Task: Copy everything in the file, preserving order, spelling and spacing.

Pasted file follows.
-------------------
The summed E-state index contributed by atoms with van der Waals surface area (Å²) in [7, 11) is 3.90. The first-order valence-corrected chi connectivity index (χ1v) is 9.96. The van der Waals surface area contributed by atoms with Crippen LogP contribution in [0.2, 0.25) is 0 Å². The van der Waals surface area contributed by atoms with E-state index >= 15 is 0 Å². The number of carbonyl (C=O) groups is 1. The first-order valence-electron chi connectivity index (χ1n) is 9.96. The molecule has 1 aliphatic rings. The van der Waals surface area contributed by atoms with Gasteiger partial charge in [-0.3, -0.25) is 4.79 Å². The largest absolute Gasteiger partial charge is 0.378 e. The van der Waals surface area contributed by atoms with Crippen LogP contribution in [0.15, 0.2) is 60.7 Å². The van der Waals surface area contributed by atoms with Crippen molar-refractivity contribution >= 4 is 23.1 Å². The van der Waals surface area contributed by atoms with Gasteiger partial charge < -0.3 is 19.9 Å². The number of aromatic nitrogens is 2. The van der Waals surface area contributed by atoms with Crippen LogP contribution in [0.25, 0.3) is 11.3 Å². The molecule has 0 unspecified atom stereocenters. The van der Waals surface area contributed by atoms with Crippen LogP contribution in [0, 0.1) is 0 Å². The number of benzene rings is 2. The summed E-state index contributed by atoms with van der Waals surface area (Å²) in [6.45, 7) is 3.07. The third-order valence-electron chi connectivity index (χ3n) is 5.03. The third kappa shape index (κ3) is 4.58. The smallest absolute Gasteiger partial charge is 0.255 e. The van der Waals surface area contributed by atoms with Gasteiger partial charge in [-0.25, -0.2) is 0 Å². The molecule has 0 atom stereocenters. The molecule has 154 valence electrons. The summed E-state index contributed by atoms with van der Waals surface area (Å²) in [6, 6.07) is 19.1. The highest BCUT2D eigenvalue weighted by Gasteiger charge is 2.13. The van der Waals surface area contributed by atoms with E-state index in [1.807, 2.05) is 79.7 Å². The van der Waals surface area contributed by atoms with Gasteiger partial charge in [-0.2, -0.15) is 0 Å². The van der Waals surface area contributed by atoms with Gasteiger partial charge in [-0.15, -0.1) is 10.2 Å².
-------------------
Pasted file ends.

The summed E-state index contributed by atoms with van der Waals surface area (Å²) in [7, 11) is 3.90. The first-order valence-corrected chi connectivity index (χ1v) is 9.96. The van der Waals surface area contributed by atoms with Crippen LogP contribution in [0.2, 0.25) is 0 Å². The van der Waals surface area contributed by atoms with E-state index >= 15 is 0 Å². The number of carbonyl (C=O) groups is 1. The first-order valence-electron chi connectivity index (χ1n) is 9.96. The molecule has 1 aliphatic rings. The van der Waals surface area contributed by atoms with Gasteiger partial charge in [-0.3, -0.25) is 4.79 Å². The largest absolute Gasteiger partial charge is 0.378 e. The van der Waals surface area contributed by atoms with Crippen LogP contribution in [0.15, 0.2) is 60.7 Å². The van der Waals surface area contributed by atoms with Crippen molar-refractivity contribution >= 4 is 23.1 Å². The van der Waals surface area contributed by atoms with Gasteiger partial charge < -0.3 is 19.9 Å². The number of aromatic nitrogens is 2. The van der Waals surface area contributed by atoms with Crippen LogP contribution in [0.25, 0.3) is 11.3 Å². The molecule has 0 unspecified atom stereocenters. The van der Waals surface area contributed by atoms with Crippen LogP contribution in [0, 0.1) is 0 Å². The number of benzene rings is 2. The summed E-state index contributed by atoms with van der Waals surface area (Å²) in [6.45, 7) is 3.07. The third-order valence-electron chi connectivity index (χ3n) is 5.03. The third kappa shape index (κ3) is 4.58. The smallest absolute Gasteiger partial charge is 0.255 e. The van der Waals surface area contributed by atoms with Gasteiger partial charge in [-0.25, -0.2) is 0 Å². The molecule has 0 atom stereocenters. The molecule has 154 valence electrons. The summed E-state index contributed by atoms with van der Waals surface area (Å²) in [6, 6.07) is 19.1. The highest BCUT2D eigenvalue weighted by Gasteiger charge is 2.13. The van der Waals surface area contributed by atoms with E-state index in [1.807, 2.05) is 79.7 Å². The van der Waals surface area contributed by atoms with Gasteiger partial charge in [-0.2, -0.15) is 0 Å². The van der Waals surface area contributed by atoms with Gasteiger partial charge in [-0.15, -0.1) is 10.2 Å².